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The Houston home journal. (Perry, Houston County, Ga.) 1890-1900, May 08, 1890, Image 1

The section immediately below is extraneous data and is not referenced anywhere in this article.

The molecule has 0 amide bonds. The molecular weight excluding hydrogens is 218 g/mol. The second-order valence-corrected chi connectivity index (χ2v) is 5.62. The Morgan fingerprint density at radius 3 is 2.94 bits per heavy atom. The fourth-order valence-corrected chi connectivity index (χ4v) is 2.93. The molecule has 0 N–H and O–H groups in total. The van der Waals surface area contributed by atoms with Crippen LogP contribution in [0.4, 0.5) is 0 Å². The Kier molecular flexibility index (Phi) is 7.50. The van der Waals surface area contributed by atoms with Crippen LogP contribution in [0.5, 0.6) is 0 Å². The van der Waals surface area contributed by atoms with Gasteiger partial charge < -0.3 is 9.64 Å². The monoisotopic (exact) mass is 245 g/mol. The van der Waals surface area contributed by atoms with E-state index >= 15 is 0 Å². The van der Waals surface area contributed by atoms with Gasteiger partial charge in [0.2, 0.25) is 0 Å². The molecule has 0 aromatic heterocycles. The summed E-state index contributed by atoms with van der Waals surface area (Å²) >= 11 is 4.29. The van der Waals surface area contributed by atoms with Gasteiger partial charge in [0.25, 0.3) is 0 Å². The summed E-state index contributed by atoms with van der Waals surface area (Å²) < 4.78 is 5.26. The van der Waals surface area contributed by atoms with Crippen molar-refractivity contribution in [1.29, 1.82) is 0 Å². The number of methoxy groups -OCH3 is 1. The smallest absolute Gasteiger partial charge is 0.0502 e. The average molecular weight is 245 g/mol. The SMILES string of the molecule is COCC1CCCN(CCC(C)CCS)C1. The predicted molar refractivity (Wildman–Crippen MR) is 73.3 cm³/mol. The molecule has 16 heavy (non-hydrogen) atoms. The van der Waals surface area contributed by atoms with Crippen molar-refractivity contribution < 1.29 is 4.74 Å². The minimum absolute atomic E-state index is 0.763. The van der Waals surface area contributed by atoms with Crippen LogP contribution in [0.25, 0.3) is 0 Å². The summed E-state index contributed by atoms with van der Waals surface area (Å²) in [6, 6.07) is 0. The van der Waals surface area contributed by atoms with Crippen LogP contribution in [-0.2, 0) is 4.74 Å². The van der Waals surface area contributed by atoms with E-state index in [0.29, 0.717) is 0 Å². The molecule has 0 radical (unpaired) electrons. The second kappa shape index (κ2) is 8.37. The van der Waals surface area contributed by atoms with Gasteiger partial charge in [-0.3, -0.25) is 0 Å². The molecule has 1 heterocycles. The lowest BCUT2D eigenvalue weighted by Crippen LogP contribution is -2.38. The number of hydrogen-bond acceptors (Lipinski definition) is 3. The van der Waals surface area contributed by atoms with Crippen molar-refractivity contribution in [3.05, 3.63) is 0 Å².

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roil y 11. UODGKy, Projjrictoi SKYOTED TO HONIE INTERESTS, PROGRESS AND CULTURE. j?E2C33: TWO DOI.I.AHW A. Year. VOL. XX. PEKEYrHOUSTOX COUNTY, GEOHGIA, THURSDAY, MAY B, 1890. NO. 19. HOUSTON SHERIFFS SALE. By virtue of a county court fi. fa. is- issued 19th of October, 1875, and return able to the January term, 1876, I -will sell before the court house door in Perry, Ga., between the legal hours of sale, on the first Tuesday in June next, the .fol lowing property, to-wit: That town lot in the town of Port Valley, and known -in the plot of said town as lot No. 1, block G., bounded north by F. C. Houser, northeast and east by lot occupied by Houser, South by Church street, west by Macon street; containing one-half acre, more or less. Levied on as the property of Mary Corbett to satisfy a county court fi. fa. in favor of Geo. T. Bartlett vs. Mary Corbett. This 29th of April, 1890. M. L. COOPER, Sheriff. The Olive Bill anti the Next) and cause the stock to decline to Bvoiutionof'Uic “Stove-Pipe” Thoughtful Thoughts. Air. Rusk’s Message to Farmers. Legislature. Geobgia—Houston County: Mrs. Mary C. Morris, and her four mi nor children, widow nnd children of J. O. Morris, deceased, have applied for a twelvemonths support from the estate or said deceased, and the retnms of the appraisers to set aside said support hav ing been filed in office: This is therefore to cite all persons concerned to appear at the June term, 1890, of the Court of Ordinary of said county, and show cause," if any they have, why said return should not be re ceived and made the judgment of this court. Witness my official signature this May 1, 1890. J. H. HOUSER, lm. Ordinary. Geobgia- Houston County: ,J. O. Sandefnr has applied lor perma nent letters of administration on the es tate of John C. Morris, late of said coun ty, deceased: This is therefore to cite all persons concerned" to appear at the June term, 1890, of the Court of Ordinary of said county, and show cause, if any they have, why said application should not be granted: Witness my official signature this May 1, 1890. J. H. HOUSER, Ordinary Geobgia—Houston County: Mrs. Sophronia Gurr and five minor children, widow and children of. T. J. Gun-, of said county, deceased, having" applied for a twelve months support out of the estate of said deceased, and the re turn of the appraisers to set aside said support having been filed in office: This is therefore to cite all persons con cerned to appear at the June term, 1890 of the Court of Ordinary of said county, and show cause any they have, why said return should not be re ceived and made the judgment of this court. . . , ... Witness my official signature this Mav 1st, 1889. J. H. HOUSER, Ordinary. Geobgia—Houston County: A D Skellie, administrator of the es tate’of T. J. Gurr, has applied for leave to sell the real estate of said deceased: This is therefore to cite all persons con cerned to appear at the June term, 1890 of-the court of Ordinary o. said coun ty, and show cause, if any they have, why said application should not be granted. Witness my official May j 1890. J- H. HOUSER, A T- ’ Ordinary, GEORGIA—Houston County: Mrs. O.G. Anderson has applied for 12 months support from the estate of W. J. Anderson, deo’d., and the returns of the appraisers to set apart said support having been filed in office: This is therefore to cite all persons concerned to appear at the June term, 1890, of the Court of Ordinary of. said county, and show cause if any they have, .UAAUJ, , . ,1,3 Tirvt. La rArtfiived and made the judgment of this court Witness my official signature this May J! H. HOUSER, Ordiuary. 1,1890. Geobgia—Houston j T. V. Fagan has applied for letters of guardianship for Walter D. fd Ctoude have, why said application slio Safe my official signature this May 1st, 1890- JH HOUSER, Ordinary. GEORGIA—Houston County: E S Wellons, administrator of the es tate 5 T. Warren Smith, of said county, deceased, lias applied for dismission from ^This is therefore to cite all persons con- annear at the August term, 1890,of the court of Ordinary of saM coun ty and show cause, if any they have, why said application should not'be S* ant ?d: “sa"ifsssiiir Ordinary. May 1,1890. GEORGIA—Houston County: This is therefore fiMM 1390, of the C°«t of OrdmW h Ot have> notbe g Wtoe'ss my official signature this May 1, 1890 j -H> HOUSER, Ordinary^ fTTTlRGIA—Houston County: tyfdeceasod. has applied for dismission fr Tbis is therefore to cite Ml turethis May MO^ET TO LOAN In sums of 5300.00 and upwirds, to be secured by first Hens onimprovedfarmS; Longtime, low rates 8S338H® Novi 20th, 1889.—tf Ferry* Ga. MONEY LOANS On Houston farms proenred at tho low Editob Home Joubnal: The opponents of the Olive bill are be ginning to get uneasy about the coloring of the next" legislature. Pamphlets containing speeches by opponents of this bill have been distributed broadcast over Georgia for the purpose, seemingly, of changing the minds of the people, most of whom wanted this or some similar bill passed. I have been the recipient of some of these pamphlets, neatly _ printed and bound, and wondered at whose ex pense this was done. The print ing and mailing of these speeches would take more than- the salary of an average legislator after his necessary expenses at the capital were paid, so we are obligedjto see that it is either a matter of glory Or business. I prefer to. consider it the last. In one of these speech es, made by Hr.- Glenn, of Whit field, he says: “As the purpose of their organization ts not merely private gain for the projectors, but public utility and the general good, So far as their methods tend to reach the latter, they should be upheld; so far as they tend to the opposite, they should be reprobated and controlled.” This is certain ly all right, and as' it should be, but can the opponents of this bill show one single instance in the whole railroad history of the coun try where the public utility and general good has been considered in preference to the private gain of the projectors. I venture the as sertion that there is not one on record, even in the memory of the “oldest inhabitant.” Therefore, according to the argument of this gentleman, they should be repro bated and controlled; and can there be a more effective method of crontrolling them than by for feiting their rights as corporations when they violate the laws of the state? Mr. Mathews, in his piece pub lished a short time since, says the courts are the proper place for the people to find redress, and quotes the case of Collins vs. the Central Railroad; but this is precisely what the .people dan’t want. A man can’t go into law without a lawyer, and I have yet to find one willing to work without a fee. So in every case wliere a man was wronged, it would mean a big fee for some lawyer. This is all right for the lawyer, and from their standpoint I think I should like it that way myself; but in the way provided by the Olive bill it is the duty of the Attorney General, a paid officer of the state, to look af ter these matters. The latter, in my opinion, is better for the peo ple. I quote from Mr. Glenn again: “That it exercises an immense power for good or ill over those upon whom it comes in contact.” This is freely admitted, and the only reason why we should pass the Olive bill, or some similar bill, is to render it impossible to use that “immense power” to the ill of any oue. Now comes another quo tation which seems to me in direct contradiction to the one first quoted. It is: “It is not the out growth of philanthropy, nor is it built for the* sole purpose of de veloping a country. The obect of its promoters is, in the better sense of the word, a purely selfish one. It is organized, put.iu motion, its trains ran, its schedules fixed, its freight and passenger tariffs ad justed and changed for the purpose of making money, money for those who have invested.in it,” It seems exceedingly strange to me- that an. intelligent gentleman making a speech before the House of Rep resentatives of Georgia would use two remarks so strangely contra dictory. The last is certainly the legitimate object of all corporations when they are conducted in a legal, fair and honest manner, but as they Lave extraordinary rights and privileges granted them, they shoule be controlled by a strin gent law; one which they will fear to violate. Mr. Glenn further says that this bill is “a pioneer in its field, and has no predecessor.”-. How, 1 like that. As Georgia was the pioneer- in passing the railroad commission nothing, almost, and then buy it up. I can’t see how the railroad commission, with all the help it Atlanta Journal. The hatters of Europe have just his soul. '.Tiro keeps his tongue doth keep Savannah Keirs, The secretary of the agriculcur- Woric of the Weekly Editors. Atlanta Con gtitutipn. can-get from laws already passed, | celebrated -the centennial of the / Ke ver press a favor w bore it a! department, Mr. Busk, in quite or to be passed, can stop "that kind “stove-pipe.” seenis undesired. ' a lengthy message, undertakes to of thing; therefore, I say, let's elect; E&e. “stove-pipe”^ has .proved,: i The seeding in sorrow brings give the farmers seme of the tea men to the legislature who will: aest ^ tiie “spike-tad’, coat, whichreaping in song. sons for the depression from which pass the Olive, or some s i m iJ a r j alone ranks with it in hideousness,: feetshbuld slip ne’er ! agricultureis now suffering, and bill. Let us open the doors wide, j inmost profitable device of the | !et (he U Df r n e, so that any one, a railroad or com- ! meu .who make onr gear, bine themselves for the purpose of These two freaks of fashion, these dear monstrosities that de luded society clings to, are the most curious products of evolution. j to point out the means by which it : can be removed. In his view the making money Without the fear that larger corporations can buy uy their slock for almost nothin, by lowering prices, - aud thereby j Eiey tend to destroy the law ol est PoTAk rates of intereM.^low, if Macon. Ga. z. Sllvis, deit tist, BERRY, GEORGIA. ,«“Office on Main, street, lately oecu- • il.vUr W. M. Haris. ff-NNiss work. Brices moderate. Bat- First-class wora a pl281y ronage solicited. forcing them to sell.. It is a fact that will- be " admitted by all that such .things have been done, and unless some law that will effectual-: ly prevent it, is passed, will be done again. The intention of this Olive bill is to work ill to no one, but to let everyjeombination of capital be and stand alone on its own merits. And, according to my mind, one of the strongest possible argu ments in favor of the passage of this bill, is the fact that the. pam phlets mentioned have beeu so ex tensively distributed. The corpo rations fear the next' legislature, aud take this method of trying to change the minds of the people who “clamored” so for its passage during the last legislature. A. P. Jones. He Know tlie Old Man. A woman who spoke of Go- eeth’s Faust was highly indignant, says the Youths Companion, when tne man with whom she was talking spoke immediately afterward of Geothe. It was vSry impolite she thought, to correct a lady in that fashion. She would have enjoyed a conversation with a gentleman of whom one of our exchanget narrates an annecdote: He was a guest at a Hew York hotel, and called upon the clerk for a sheet of paper, saying that he wished to write a letter. Half an hoar later he again ap proached the counter. He had finished the letter. Would the clerk please read it and see if it was all correct. The clerk glanced at it and said; I see that you spell jug, “gug” That isu,t right. I know it, was the reply; but you see I’m writing to the old man, and he .always spells it that wey. If I put the other “g” to it, he would think I was putting on style over him and forgetting I was his son. He’s sorter tender hearted, and I don’t want to htusg his feelings. And so the letter went off with only one “g” at the end of gug- Wonders of the Bog Star. It is difficult to conceive that this beautiful star is a globe much larger than onr sun; yet- it is a fact that Sirius, the Dog Star, is a sun, many times more mighty than our own. That splendid star, which even in onr most powerful telescope, appears as a mere point of light, is in reality a globe emit ting so enormous a quantity of light and heat that were it to take the place of our sun, every crea ture ou this earth would be con sumed by its burning rays. Sir- ins shining with a far greater lus tre than any ot-her star, it is natu ral that astronomers should have regarded this is the nearest of all the fixed stars, but recent investi gation of the distance of the stars has shown that "the nearest to ns is Alpha Ceutauri, a star, belong- j to: the southern latitudes, though it is probable that Sirius is about one fourth on the list in order of* distance. Eor, though there are about fifteen or twenty stars whose distances have been conjectured, the astronomer kuo.vs that-in reality, all of them, save three or four, lie at distances too great to be measured by any in struments we havs at present. bill, that was in any way effective, leTher also'be the pioneer In show ing to the world that she will not allow her constitution violated by- allowing one corporation to" own stock in anather within her borders. In other words, let every corpo ration stand on its own bottom. Don’t allow some giant corporate A Cincinnati boy named Harks has within the last year shot two boys with a pistol, broken . $60 worth of window glass, killed a horse, set a building on fire and drowned a girl by pushing her into a pond. -Ho- one suspected him of being anything but truly good until he shot the last bey, whieh-he did, he says, to see him jump. Many a mother would willingly pay' a dollar a box for Dr. Ball’s Worm Destroyers if they could not get it for less. It costs only 25 cents, and is sold by druggists. the “survival of the fittest” that governs all humanity and natural progress. How the first genera-' tiouof fashionables that wore eith er of- them could get their own consant to appear in public in such guise, has always been an unsolved mystery. We wear them for no better reason than because our fathers did. The evolution of the stove-pipe, to come back to the" delectable and splendid beaver or silk tile, is somewhat the more curious and in teresting from the fact that it has an American origin. The beaver, of course, has long been known in many shapes, some eveu more hideous than the stove-pipe. Hamlet’s father, the murdered Dane, when lie revisited the pale glimpses of the moon, “had his beaver up,” though it wnsn’t the kind of beaver we are familiar with. Other famous characters had their beavers; but i* was re served for our sober, common- sensed republican, to introduce the hideous stove-pipe. At the time of his visit- to France, the people of that country were rabidly republican. The sage wore a hat of impossible classification. The hatters-were’ struck with it, called it republican, imitated it, put copies of it in the windows, and soon countless "heads in that hot-bed of insurrection, Palis, were wearing the “republican” tile. The tradition of its origin hung vaguely to it. In the early part of this century only a republican head could wear the stove-pipe. The obsequious adherents of the effete monarchies of Europe wore soft hats, and were comfortable and happy. Men who wanted to overturn existing institutions, stuck a stove pipe on their heads as an advertisement to the world of their revolutionary ideas. It was as definite a symbol of republican ism as the cockade was of impe rialism in France, or of “nullifi cation'’ in South Carolina. By 1840, however, the monarch ists affected the hard and uncom fortable stove pipe, and ropubli- eanism had to hide its head under the soft slouch hat. In Europe to day “the apparel,” especially ^the hat, “oft denotes the man.” A soft hat upon a politician’s head at once sets him down as a radical, or republican, or of socialistic pro clivities. On the other hand, the man who boxes up bis aristocratic brains in a hat as tall, hard and miserable as a Goth’s iron helmet, may be safely jotted down down for an imperialist, monarchist, and as a believer in Csssarism. Bradlangb, that broad jind un compromising radical, aud William O’Brien, are almost the only mem bers of the British Parliament that dare or care to challenge aristo cratic criticism by wearing soft- hats. - The repulsive ugliness and iin- comfortableuess of the stove-pipe, and perhaps its almost rigid un alterableness of- shape, are the only things that endear it to fash ion" and serve to perpetuate it. We can, even if fashionable, be comfortable in onr clothes were it not for this"hideous relic the Quakerism and stern republican- ism--thongh present symbol of aristocracy-—the stove-pipe hat. . Thou hast concealed thine age?-. ... - ,, ■ , . .. ! farmers do not study agriculture Rarely not thy roily, j as they should, and therefore fail : j The surest way to drive honors' - - - - Electrocution is the new word coined to describe capital .punish ment by electrielty. The criminal is first" electroplated by the preach ers, and then electrocuted by the law. Tlieir Bnslncss Siouiii Probably no one thing has caused such a revival in trade at the drug store of Holtzclaiv <fc Gilbert as giv ing to their customers so many free trial bottles of Dr." King’s 2\ew Discovery. Their trade is simply enormous in this very val uable article from the met that it always cures and never disaap- points. Coughs, colds, asthma bronchitis, croup, and all. throat j BROW’S IROH BUYERS from yon is to go to them. It is better not to speak than to speak unwisely. A kind word is often much bet ter than a costly gift. Pity him who cherishes no love for his fellow man. Flowers and labor are nature’s prophecy or increase. Dress, speech and manner reveal the man’s character. Learn to read the thoughts of the man in his countenance. To slip on the sidewalk is "better than to slip with.the tongue. This maxim is an old and true one, “All thieves die poor Moral courage is the rarest of qualities, and often maligned. Life is too short to be spent iu minding other people’s business. He who does not know danger, and'does not pray, may soon perish. To serve God is better not only than-liberty, but even than a king dom. All is needful" that He sends; nothing can be needful that He withholds. Recommend to your children virtue. This alone can make them happy—not gold. In an angry moment a .mair-rnay- do what a lifetime of repentance-" can not undo. Fortune often rewards with in terest those who have the patience to wait for her. It is a good thing that all souls are not of a size, as there-would be no larger ones. It is dangerous for a 'Christian to dress himself by the looking glass of this world. Yirtue, if not in action, is a vice; and when we move not forward we go backward, Says a railroad man: “A passen ger engine averages sixty pounds of coal to the mile and travels about 56,000 miles per year, while a freight engine averages ninety pounds of coal to the mile and makes about 43,000 miles per year, while yard engines barn less. Freight, engines travel much slow er than passengers, aud therefore burn more coal per mile. The largest milage made in 1888 by a passenger engine was 81,000 miles, and by a freight engine 50,000 miles.” —- Of the 400,000,000 population of countries recognized as belonging to the civilized world, about 150,- 000,000 are now under republican forms of government. •‘Count that day lost whose slow descending Views'from thy hand n<f worthy action done,” -For renovating the: system, eliminating all poisons from the blood, whether of scrofulous or ma larial origin, S. S. S. has .von the name of “Golden Liquid.” To woman it imparts freshness of complexion, beiuty of form , and elasticity of step. This is the long record of a purely vegetable reme dy whose fame is widespread over two continents; which has retained its popularity for over half a.' cen tury,- its demand increasing ;at home, and orders , coming for it where the-English tonge is never spokeu. This speaks volumes for its efficacy. Swift’s Specific (S.-S..S.:) is not a nostrum of a brief .day’s exist ence, such as spring up like the mushrooms, but thousands of tes timonials from man, women, and even reputable physicians attest its solid worth as a remedial agent, and keep jt at the front. What convincing evidence further can the afflicted world-demand? Treatise on Blood and Skin Dis eases mailed free. '.Swift Specific Co., Atlanta, Ga. to make farming as profitable as they might. They do not study the methods of- cultivation, and therefore are not-prepared to "se lect those which promise the best results. Instead of improving.their lands they, go on from year to year farming worn out lands .that yfeld a very poor return. They should bring their lands into a high state of cultivationby the use of fertil izers, and they should study the markets of the country so as to gc the best prices for their products, and, also, for the purpose of find ing out what crops they can raise with the greatest profit. The secretary points out tha the exports of breadstuffs from this country are falling off, and that this condition of affairs is ow ing to the competition from India, Egypt, Russia, Australia and .oth er countries. He advises the farm ers to turn their attention to sneh agricultural products as are now imported, and also to raise, to as great an extent as they can, every thing they need in their own households. In this connection he calls attention to the statement that §350,000,000 worth or farm products were imported into this country last year. Some of these products, he says, could be pro duced iu this country in quantities sufficient to supply the home de mand; and he thinks that the farm ers should be protected in produc ing them. The secretary’s party dees not seem to agree with his views. In the McKinley tariff bill the duty on rice is reduced and that-on su gar is repealed up to a certain grade. In the west and south the farmers are just now giving a great deal of attention to sugar. In the south sugar cane is being planted more extensively than ever before, and in the west great preparations are being made to cultivate the su gar beet. There are those who say that if the cultivation of the sugar beet proves to be successful enough sugar for home consump tion will be produced on the farms of this co an try within a very few years. A very lage amount of rice is imported, and yet there are tens of thousands of acres of rice pro ducing lands in this and other states which are mot cultivated at all. ■ Wliile it is safe to say that the value of the agricultural products of the kind-that can be produced is nowhere near §350,000,000 a year, nevertheless the annual importa tions of rice, sugar and molasses must be close to §100,000,000, and from sugar and molasses the Re publican party, contrary to the suggestion of Secretary Rusk, pro pose to withdraw the protection they now have, and to reduce the duty-on rice. Secretary Rusk: should send his farmers’ message to the ways and means committee. It is interesting to scan the col umns of the Georgia newspapers notably our weekly exchanges- ana watch, through them, the in dnstrial growth of the counties they represent. The Constitution has frequently made"editorial men tion of their work, but it deserves, and receives, more than casual comment and endorsement. It is safe to say that the weekly press has done more work for Georgia in this year of grace and golden aehievmeut than in.any past year of her history, not that they had in any degree slighted her inter ests before, bat with one accord they turned a bright leaf in the book of progress and made a Hew Year’s resplntion to work for Geor gia as they had never worked in ■all the busy past, and right faith fully have tiiey kept it, and right Bravely have tiiey blazed the way for the people and laid the. indus trial lines in pleasant places. The boom which they inaug- rated with the rosy dawn of 1S90 has never flagged; like a thing of life it moves from place to place, gathering strength and enthusiasm as* it goes, and all the bells of prog ress are ringing through themwak- enedand.wonderingland.Here is an editor in the backwuod summoning the people to the industrial feast; hear him:“Come up andsubscribe to the new railroad;” “A car load of capitalists expected on the next train;” “We mnst have that oil mill;” “Great land sale to-morrow;” “Twenty-five thousand dollars sub scribed for a new hotel;” “Great meeting of the citizess to-morrow, to decide on a big with tliat instinct for business which characterizes the editor ev erywhere, the closing admonition, “How is the time to subscribe!” And it certainly is. Jiist such ringing headlines as the above appear in onr exchanges from week to week, and they show how bravely and persistently the editors are working for the good of the people and the state. Their efforts should be appreciated; the people should sustain them by their hearty support and encour agement, and we believe they are doing so very generally. The weekly editors are giving their all to the upbuilding of their sections, aud their work speaks for itself and is a part of the wealth and glory of the state. The unmarried ladies "of Massa chusetts have §29,000,000 on de posit in the savings banks of the State. PRACTICAL HINTS To Those Contemplating The Purchase OF A PIANO, Ton can bny a Piauo from §150 upward. Let ns know how nmclx you care to invest, and we will give tho full value of yonr money. The heat instruments'*are seporior in all res pects, and if desired mnst be paid for. Theie no alternative. What are you willing to pay? We would suggest tli c following to aid yon: WEBER PIANOS. The favorite Piauo of tho world's great singsrs Patti and Nilsson. Positive evenness of scale, sus ceptibility of action, freedom from metallic tone, and extraordinary durability, characterizes this world famous piano. EVERETT PIANOS. reach of those of moderate means. The Everett Piano took the highest award at the recent Georgia State Fair for superior tone, per fect action, and eleganca in design and finish. The victory was complete, tbongh the Everett came in competition with moBt of the best known Pianos of the world. HARVARD PIANOS. The summit of superiority in a low price ptano. The great parlor favorite on account of its not being high-priced and shoddy, but low-uriced and reliable. Full Cabinet and Grand Size. ALL H0N0H AND GLORY TO GEORGIA! Tho first of tho southern states to invent and man ufacture a piano! And greater the honor and dis tinction when i: can be shown that the GEORGIA MADE PIANO has improvements which no ot’ier piano Tria or can use. A PJEIIFJEC'FSOFT PEDAL. So constructed that it can be applied and held in position for any length of time without continued pressure of the foot. With thus wonderful Soft Pedal arrangement the tone or tho Piano is so {Teatly reduced that a person practicing can scarcely beheard outside of the room. Worth its weight in gold to persons of nervous temperament. DUPLEX TOUCH. A eimple improvement which enables the per- the object of which'is to strengthen weak fingers aud wrists. Some persons can never become good performors on account of weak fingers and wrists. in its duplex touch. Ko other piano possesses these great improvements. -In tone the Cooper is grand, every note being-dear as a bell. Wo handle in our-business pianos of nine differ ent makes, and organ8 of five different makes. Write for catalogues of difieTent ’manufacturers. Call on or addresB. GEORGIA MUSIC HOUSE. 558 Mulberry Street, Macon, Ga. Y B;—Our Pianos took all premiums at the State Fair of 1889. Pianos represented by other firms took not a„eingle premium. Merit will tell! A Hartford hardware merchant named Hill is responsible for the invention or the American lawn mower. He sold a number of the clumsy English mowers to a Phil adelphia man and overcharged him 75 cents for boxing. The Philadel phian refused to pay for them, and sat down and invented a lawn mower of his own, which has driven out the English contrivance. The Supreme court of Mississip pi has decided that wine made in that state .from grapes grown there may be sold in the state, even in prohibition counties. The lawsof the state encourage the manufac ture of native wines. The Davis Land Stock Company has secured §8,000 for Mre. Davis, is ready to receive additional sub scriptions. Buskleu s Arnica Salve. The Best Salve in the world for Colds, Bruises, Sores, Ulcers, Salt Rheum, Fever Sores, Tetter, Chapped Hands, Chilblains, Corns and all Skin Eruptions, and posi tively cures Piles or no pay re quired. . It is guaranteed. to give perfect satisfaction or money re funded. . -Price 25 cents per box For sale by-Holtzclaw & Gilbert. Three hundred manufacturing establishments have started in ten cotton States within two months, employing §6,000,000 cap ital. My. son twelve years of age, has been afflicted with -scrofula- for eignt years. His hip joint pro tended through the. skin, and he could not walk exeept.on el and ho Was a!s > nearly had him under the.care The annual death rate of this ] doctors without avail connhy is shown by recent figures I given him up to die, i to be 18 to the 1,000. In England: urged to try Ball/ the average is 20 and in Germany He has used eight bo 26. Hereditary Biootl Poison. Many of the evils of life are in herited. Parents transmit to their children a state of blood impurity. What a fearful heritage to be queath an innocent child! Scrof ula, skiu diseases, erysipelas, sore eyes, riugworm, tetter, eczema, scald head, scabby surfaces, syph ilitic symptoms, ulcerative- and consumptive tendencies, etc., all or-which make life miserable^ and the victim a prey to designing quacks.- It is manifestly thecln;/ o£ every one to keep their blood pure and their systems in a eon- dtion of good health. Nature ha s given ns kindly herbs that wili ac complish this if properly used. The best are used with careful se lection in that Cimpoond.kuo7.-n as Dr. Ball’s Sarsaparilla. There is no m m s wm&®Em s Attoimcy at Law, Pebby, - Ga. m Will practice in all the Courts of this cirrcuit. Me €e MIEMFs Attorney at Law, Judge of Houston County Coubt, Bebby, Geobgia. Wi’l practice in all tho Courts of this Circuit except the County Court. J. L. Hardeman, W. D. Nottingham. HABDEMAN & NOTTINGHAM, Attorneys at Law, Macon, ... Geobgia. ' Will practice in the State and Federal Courts. Office 306 Second Street. m beIn t i 'st „ Perry, Georgia. Office on Main Street, King house. FIRST-CLASS GROCERIES, 9 ^huuuj CONFECTIONERIES,' I Fruits in Season, Ci gars, Tobacco, Etc. Examine nay stock before purchasing. Besides a full stock of STANDARD GOODS, I will always havo on hand some •X' -.j at remarkably low figures. .^“Lookout for changes in this ad vertisement.' — S.L. SPEIGHT, PERRY, GA. • If in Have OQNSUMFTSQM j SOUGH OR GOLD BRONCHITIS Throat Affection SCROFULA I lasting of Flesh Or any Disease xeJicre the Throat and Zungs arc Inflamed, lack of Strength or Xerc• Voivcr, you can he relieved and Curedrhy I i EMULSION PURS COD LIVER OIL With Hypophosphites. PALATABLE AS MK.K, ready his eyesight is restored and presen • ;— to choke the'life out of an infant Subscribe for the Hovir. Joubnad ed. his limbs, much bettar. irtis appe tite is now good, hsjpoks well c with a Snboeirbs for the Home Joubnal Hasbville,'Terns.